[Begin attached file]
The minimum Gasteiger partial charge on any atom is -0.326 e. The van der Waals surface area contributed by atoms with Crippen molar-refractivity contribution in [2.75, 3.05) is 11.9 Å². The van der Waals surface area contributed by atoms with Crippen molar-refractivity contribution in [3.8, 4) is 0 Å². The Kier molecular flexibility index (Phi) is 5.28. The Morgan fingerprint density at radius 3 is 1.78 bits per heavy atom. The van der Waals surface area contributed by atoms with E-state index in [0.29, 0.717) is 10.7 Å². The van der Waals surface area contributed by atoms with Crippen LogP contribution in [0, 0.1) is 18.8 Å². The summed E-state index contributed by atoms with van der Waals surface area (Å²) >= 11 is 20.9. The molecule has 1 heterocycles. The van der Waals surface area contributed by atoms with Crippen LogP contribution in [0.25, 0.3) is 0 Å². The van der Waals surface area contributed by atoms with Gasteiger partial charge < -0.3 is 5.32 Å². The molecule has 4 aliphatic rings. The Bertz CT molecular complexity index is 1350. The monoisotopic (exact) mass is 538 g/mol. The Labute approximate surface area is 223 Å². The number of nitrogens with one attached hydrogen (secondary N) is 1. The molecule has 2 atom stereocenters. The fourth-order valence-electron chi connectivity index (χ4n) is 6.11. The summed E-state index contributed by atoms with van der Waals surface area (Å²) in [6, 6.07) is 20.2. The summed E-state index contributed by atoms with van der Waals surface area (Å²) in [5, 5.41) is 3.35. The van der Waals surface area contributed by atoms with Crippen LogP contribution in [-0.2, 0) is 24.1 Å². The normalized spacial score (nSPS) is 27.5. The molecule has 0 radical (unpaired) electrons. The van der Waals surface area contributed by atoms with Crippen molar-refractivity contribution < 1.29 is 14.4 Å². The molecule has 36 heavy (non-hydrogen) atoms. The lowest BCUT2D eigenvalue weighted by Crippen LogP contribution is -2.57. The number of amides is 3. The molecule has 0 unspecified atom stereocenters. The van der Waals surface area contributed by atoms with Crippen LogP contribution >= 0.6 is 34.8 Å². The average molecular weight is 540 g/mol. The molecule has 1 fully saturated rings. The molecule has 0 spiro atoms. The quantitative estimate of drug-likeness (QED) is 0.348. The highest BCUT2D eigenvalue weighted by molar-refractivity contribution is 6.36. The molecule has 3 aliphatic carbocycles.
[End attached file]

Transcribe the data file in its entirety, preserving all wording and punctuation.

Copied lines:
The minimum Gasteiger partial charge on any atom is -0.326 e. The van der Waals surface area contributed by atoms with Crippen molar-refractivity contribution in [2.75, 3.05) is 11.9 Å². The van der Waals surface area contributed by atoms with Crippen molar-refractivity contribution in [3.8, 4) is 0 Å². The Kier molecular flexibility index (Phi) is 5.28. The Morgan fingerprint density at radius 3 is 1.78 bits per heavy atom. The van der Waals surface area contributed by atoms with E-state index in [0.29, 0.717) is 10.7 Å². The van der Waals surface area contributed by atoms with Crippen LogP contribution in [0, 0.1) is 18.8 Å². The summed E-state index contributed by atoms with van der Waals surface area (Å²) >= 11 is 20.9. The molecule has 1 heterocycles. The van der Waals surface area contributed by atoms with Crippen LogP contribution in [0.25, 0.3) is 0 Å². The van der Waals surface area contributed by atoms with Gasteiger partial charge < -0.3 is 5.32 Å². The molecule has 4 aliphatic rings. The Bertz CT molecular complexity index is 1350. The monoisotopic (exact) mass is 538 g/mol. The Labute approximate surface area is 223 Å². The number of nitrogens with one attached hydrogen (secondary N) is 1. The molecule has 2 atom stereocenters. The fourth-order valence-electron chi connectivity index (χ4n) is 6.11. The summed E-state index contributed by atoms with van der Waals surface area (Å²) in [6, 6.07) is 20.2. The summed E-state index contributed by atoms with van der Waals surface area (Å²) in [5, 5.41) is 3.35. The van der Waals surface area contributed by atoms with Crippen LogP contribution in [-0.2, 0) is 24.1 Å². The normalized spacial score (nSPS) is 27.5. The molecule has 0 radical (unpaired) electrons. The van der Waals surface area contributed by atoms with Crippen molar-refractivity contribution < 1.29 is 14.4 Å². The molecule has 36 heavy (non-hydrogen) atoms. The lowest BCUT2D eigenvalue weighted by Crippen LogP contribution is -2.57. The number of amides is 3. The molecule has 0 unspecified atom stereocenters. The van der Waals surface area contributed by atoms with Crippen LogP contribution >= 0.6 is 34.8 Å². The average molecular weight is 540 g/mol. The molecule has 1 fully saturated rings. The molecule has 0 spiro atoms. The quantitative estimate of drug-likeness (QED) is 0.348. The highest BCUT2D eigenvalue weighted by molar-refractivity contribution is 6.36. The molecule has 3 aliphatic carbocycles.